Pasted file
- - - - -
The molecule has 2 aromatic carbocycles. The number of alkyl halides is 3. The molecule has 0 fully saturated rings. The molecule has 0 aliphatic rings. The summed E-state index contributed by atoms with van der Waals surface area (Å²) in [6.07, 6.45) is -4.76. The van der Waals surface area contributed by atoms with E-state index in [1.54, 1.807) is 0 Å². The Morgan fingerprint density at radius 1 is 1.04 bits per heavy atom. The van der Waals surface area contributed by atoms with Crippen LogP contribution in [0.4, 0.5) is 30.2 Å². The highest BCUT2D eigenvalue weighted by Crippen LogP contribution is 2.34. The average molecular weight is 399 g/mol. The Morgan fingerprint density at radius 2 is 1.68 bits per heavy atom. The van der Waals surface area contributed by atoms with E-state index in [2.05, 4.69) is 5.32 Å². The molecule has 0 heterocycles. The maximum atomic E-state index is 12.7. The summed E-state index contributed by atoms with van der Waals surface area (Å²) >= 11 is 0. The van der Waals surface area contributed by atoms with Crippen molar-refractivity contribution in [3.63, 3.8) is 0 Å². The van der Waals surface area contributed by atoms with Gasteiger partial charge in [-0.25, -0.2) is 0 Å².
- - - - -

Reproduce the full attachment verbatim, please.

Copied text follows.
The molecule has 2 aromatic carbocycles. The number of alkyl halides is 3. The molecule has 0 fully saturated rings. The molecule has 0 aliphatic rings. The summed E-state index contributed by atoms with van der Waals surface area (Å²) in [6.07, 6.45) is -4.76. The van der Waals surface area contributed by atoms with E-state index in [1.54, 1.807) is 0 Å². The Morgan fingerprint density at radius 1 is 1.04 bits per heavy atom. The van der Waals surface area contributed by atoms with Crippen LogP contribution in [0.4, 0.5) is 30.2 Å². The highest BCUT2D eigenvalue weighted by Crippen LogP contribution is 2.34. The average molecular weight is 399 g/mol. The Morgan fingerprint density at radius 2 is 1.68 bits per heavy atom. The van der Waals surface area contributed by atoms with E-state index in [2.05, 4.69) is 5.32 Å². The molecule has 0 heterocycles. The maximum atomic E-state index is 12.7. The summed E-state index contributed by atoms with van der Waals surface area (Å²) >= 11 is 0. The van der Waals surface area contributed by atoms with Crippen molar-refractivity contribution in [3.63, 3.8) is 0 Å². The van der Waals surface area contributed by atoms with Gasteiger partial charge in [-0.25, -0.2) is 0 Å².